On June 9, two significant events happened in my life. First, I was elected to one of two seats on the Readfield Select Board in a contested four-way race with a 66 percent voter mandate. Second, I learned about the win in MaineGeneral’s ER.
I hoped I would win my election along with another candidate dedicated to good governance for our town. About 5 p.m., however, while working I collapsed with a grand mal seizure about which I have no memory. I vaguely recall first-responders assisting me in my first-ever ambulance ride. I was fortunate that my wife, Barbara, was home to secure emergency assistance in those frantic moments.
With no history of seizures, what followed were 10 days of blood tests, a CT scan, MRIs, doctor calls, EEG, neurology consults, spinal tap, medications and hospitalization. All signs indicated a tumor. My emotions revolved around fear and fate, since my father passed away many years ago of a brain tumor at an age not much older than mine.
Finally, I had a hastily arranged meeting with a Portland neurosurgeon. His experience led him to believe that I did not have a tumor but “venus sinus thrombosis,” a blood clot in my brain, which caused my seizure. He sent me to Maine Medical Center for another MRI to prove his clot theory.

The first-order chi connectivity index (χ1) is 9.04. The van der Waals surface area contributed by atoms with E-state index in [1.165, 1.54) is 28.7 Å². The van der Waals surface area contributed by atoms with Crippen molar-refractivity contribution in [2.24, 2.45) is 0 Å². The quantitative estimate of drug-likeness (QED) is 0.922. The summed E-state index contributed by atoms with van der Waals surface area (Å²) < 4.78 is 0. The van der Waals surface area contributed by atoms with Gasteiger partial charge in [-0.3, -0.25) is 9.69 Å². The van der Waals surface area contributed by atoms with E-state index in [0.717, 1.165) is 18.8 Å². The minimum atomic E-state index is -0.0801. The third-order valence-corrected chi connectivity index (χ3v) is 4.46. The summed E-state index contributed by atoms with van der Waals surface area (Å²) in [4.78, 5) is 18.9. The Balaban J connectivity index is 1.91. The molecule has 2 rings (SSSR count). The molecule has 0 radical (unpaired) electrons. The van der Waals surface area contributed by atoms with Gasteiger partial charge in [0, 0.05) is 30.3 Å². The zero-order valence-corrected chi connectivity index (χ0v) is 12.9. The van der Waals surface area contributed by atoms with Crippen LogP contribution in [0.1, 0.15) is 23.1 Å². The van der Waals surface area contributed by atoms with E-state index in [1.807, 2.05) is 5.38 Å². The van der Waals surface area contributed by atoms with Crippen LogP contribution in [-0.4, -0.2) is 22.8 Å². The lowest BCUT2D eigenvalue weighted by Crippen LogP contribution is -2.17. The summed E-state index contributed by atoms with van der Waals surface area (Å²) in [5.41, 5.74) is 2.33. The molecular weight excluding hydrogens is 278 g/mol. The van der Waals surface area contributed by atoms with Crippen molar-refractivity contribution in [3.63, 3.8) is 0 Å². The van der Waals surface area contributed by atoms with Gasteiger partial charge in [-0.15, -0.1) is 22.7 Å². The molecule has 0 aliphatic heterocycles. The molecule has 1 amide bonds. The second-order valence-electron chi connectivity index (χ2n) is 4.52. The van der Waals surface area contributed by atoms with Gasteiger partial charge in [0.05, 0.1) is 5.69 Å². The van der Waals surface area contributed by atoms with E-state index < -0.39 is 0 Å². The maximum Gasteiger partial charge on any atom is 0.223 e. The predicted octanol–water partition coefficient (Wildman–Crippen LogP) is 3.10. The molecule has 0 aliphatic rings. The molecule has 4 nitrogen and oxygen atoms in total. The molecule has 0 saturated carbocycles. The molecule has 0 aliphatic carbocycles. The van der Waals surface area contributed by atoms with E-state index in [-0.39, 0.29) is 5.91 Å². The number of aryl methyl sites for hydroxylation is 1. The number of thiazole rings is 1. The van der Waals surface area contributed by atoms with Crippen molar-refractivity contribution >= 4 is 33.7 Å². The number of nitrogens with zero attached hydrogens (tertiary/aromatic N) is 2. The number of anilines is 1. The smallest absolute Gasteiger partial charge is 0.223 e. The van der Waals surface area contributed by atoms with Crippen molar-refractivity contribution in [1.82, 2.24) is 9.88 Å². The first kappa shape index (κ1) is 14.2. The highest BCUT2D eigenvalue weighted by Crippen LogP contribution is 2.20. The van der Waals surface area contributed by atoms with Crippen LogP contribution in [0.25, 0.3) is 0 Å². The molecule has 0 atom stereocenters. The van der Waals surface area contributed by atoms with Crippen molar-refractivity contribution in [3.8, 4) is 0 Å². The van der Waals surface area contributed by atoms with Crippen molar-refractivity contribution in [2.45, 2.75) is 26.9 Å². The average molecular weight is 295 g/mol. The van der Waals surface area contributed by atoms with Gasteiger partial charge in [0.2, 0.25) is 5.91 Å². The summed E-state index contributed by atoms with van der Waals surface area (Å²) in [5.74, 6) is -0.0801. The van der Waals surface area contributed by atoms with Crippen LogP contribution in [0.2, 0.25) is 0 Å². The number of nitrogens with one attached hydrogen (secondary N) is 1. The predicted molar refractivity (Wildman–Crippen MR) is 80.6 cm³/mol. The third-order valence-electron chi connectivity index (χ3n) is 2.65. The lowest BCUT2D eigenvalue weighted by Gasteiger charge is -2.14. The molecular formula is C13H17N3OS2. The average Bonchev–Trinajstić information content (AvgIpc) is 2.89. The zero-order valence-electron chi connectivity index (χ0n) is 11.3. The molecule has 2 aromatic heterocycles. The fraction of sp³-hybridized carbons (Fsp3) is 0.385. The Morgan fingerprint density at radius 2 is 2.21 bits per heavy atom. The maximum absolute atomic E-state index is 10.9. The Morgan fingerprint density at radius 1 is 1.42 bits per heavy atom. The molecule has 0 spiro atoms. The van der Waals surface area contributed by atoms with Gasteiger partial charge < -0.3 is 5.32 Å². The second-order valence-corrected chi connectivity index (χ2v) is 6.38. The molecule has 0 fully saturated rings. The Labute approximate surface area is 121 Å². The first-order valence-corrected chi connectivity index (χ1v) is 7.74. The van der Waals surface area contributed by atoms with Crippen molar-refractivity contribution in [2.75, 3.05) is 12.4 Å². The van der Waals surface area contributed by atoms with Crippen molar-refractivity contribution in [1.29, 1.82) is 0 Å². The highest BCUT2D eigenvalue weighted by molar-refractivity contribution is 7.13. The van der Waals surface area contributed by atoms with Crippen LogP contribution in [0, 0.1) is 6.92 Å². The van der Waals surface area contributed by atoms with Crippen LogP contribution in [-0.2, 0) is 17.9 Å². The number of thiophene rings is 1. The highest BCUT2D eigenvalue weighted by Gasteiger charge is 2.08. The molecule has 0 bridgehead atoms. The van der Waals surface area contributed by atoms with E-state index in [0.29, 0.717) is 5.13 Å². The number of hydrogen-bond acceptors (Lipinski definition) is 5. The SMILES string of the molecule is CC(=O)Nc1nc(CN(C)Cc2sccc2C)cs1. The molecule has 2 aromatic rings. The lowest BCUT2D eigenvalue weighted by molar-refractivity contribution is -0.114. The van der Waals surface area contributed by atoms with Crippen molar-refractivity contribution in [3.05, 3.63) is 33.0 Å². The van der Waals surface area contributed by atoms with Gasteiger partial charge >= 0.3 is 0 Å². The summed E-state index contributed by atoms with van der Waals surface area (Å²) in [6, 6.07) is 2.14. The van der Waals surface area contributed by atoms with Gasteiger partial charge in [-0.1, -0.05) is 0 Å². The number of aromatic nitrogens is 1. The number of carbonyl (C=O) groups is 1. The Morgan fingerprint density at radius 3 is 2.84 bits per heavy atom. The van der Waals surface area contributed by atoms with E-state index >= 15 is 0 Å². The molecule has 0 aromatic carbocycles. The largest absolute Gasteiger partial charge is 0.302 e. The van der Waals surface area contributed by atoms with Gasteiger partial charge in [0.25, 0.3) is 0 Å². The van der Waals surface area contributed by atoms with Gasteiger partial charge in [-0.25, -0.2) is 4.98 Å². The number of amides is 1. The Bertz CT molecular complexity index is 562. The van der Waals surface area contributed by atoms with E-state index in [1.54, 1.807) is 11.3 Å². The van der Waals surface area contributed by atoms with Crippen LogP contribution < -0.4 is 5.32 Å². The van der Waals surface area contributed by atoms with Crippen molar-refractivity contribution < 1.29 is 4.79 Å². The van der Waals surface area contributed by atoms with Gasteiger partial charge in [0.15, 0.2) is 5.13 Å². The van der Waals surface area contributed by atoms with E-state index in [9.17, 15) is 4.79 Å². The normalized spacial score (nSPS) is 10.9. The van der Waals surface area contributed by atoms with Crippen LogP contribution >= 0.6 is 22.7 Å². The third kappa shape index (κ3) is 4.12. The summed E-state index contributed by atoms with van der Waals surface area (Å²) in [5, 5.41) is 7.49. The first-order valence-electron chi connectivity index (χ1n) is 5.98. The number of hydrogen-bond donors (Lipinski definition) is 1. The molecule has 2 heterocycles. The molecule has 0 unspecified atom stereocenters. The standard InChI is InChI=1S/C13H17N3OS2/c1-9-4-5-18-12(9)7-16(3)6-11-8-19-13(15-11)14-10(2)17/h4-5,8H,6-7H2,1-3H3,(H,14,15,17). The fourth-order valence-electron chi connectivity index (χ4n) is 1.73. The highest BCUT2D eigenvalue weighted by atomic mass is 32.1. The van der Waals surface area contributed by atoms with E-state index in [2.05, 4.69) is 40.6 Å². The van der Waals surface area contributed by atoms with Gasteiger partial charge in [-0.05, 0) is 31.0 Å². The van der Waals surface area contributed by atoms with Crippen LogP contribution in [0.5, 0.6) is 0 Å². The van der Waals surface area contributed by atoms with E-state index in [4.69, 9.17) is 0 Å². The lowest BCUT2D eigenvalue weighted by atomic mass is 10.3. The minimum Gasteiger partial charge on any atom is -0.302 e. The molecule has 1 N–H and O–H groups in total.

On June 19, we found out the neurosurgeon was right. With great relief, biopsy or brain surgery was not going to be my next challenge. The clot will be dissolved gradually under the guidance of an Augusta specialty clinic. I can see the pathway back to good health over the next several months.
My appreciation is deep for the concern and support of friends, family, co-workers, the Readfield community, emergency responders, medical professionals, and especially my wife, who kept my spirits strong and outlook positive during the past weeks.
Fortunately, the journey was not without stress-relieving lighter moments, too. For instance, I received mail from the Secretary of State that I assumed contained some sort of congratulatory election certification. To the contrary, it contained a letter suspending my driver’s license pending a seizure-free period.
I know what I face and the steps to achieve good health in a relatively short time. But as I traveled this journey, I also discovered that many other people with great courage face steeper odds with more serious outcomes and less support under difficult financial stresses. There are also many people who unselfishly offer encouragement, volunteer support, or undertake challenging careers to help others.
Because of the examples set by all these people, I’ll try to serve others with greater aspiration to contribute in some small way to a challenge of Robert F. Kennedy’s I have always cherished: “Each time a man stands up for an ideal, or acts to improve the lot of others, or strikes out against injustice, he sends forth a tiny ripple of hope … build(ing) a current that can sweep down the mightiest walls of oppression and resistance.”
Bruce Bourgoine is the publisher and a part owner of Maine Lawyers Review. He has lived in Readfield for more than two decades and recently was elected to the town’s Select Board. In the past, he served two terms on the Maranacook School Board. He is a frequent commentator on Maine politics and enjoys climbing, hiking, and paddling in the Maine outdoors.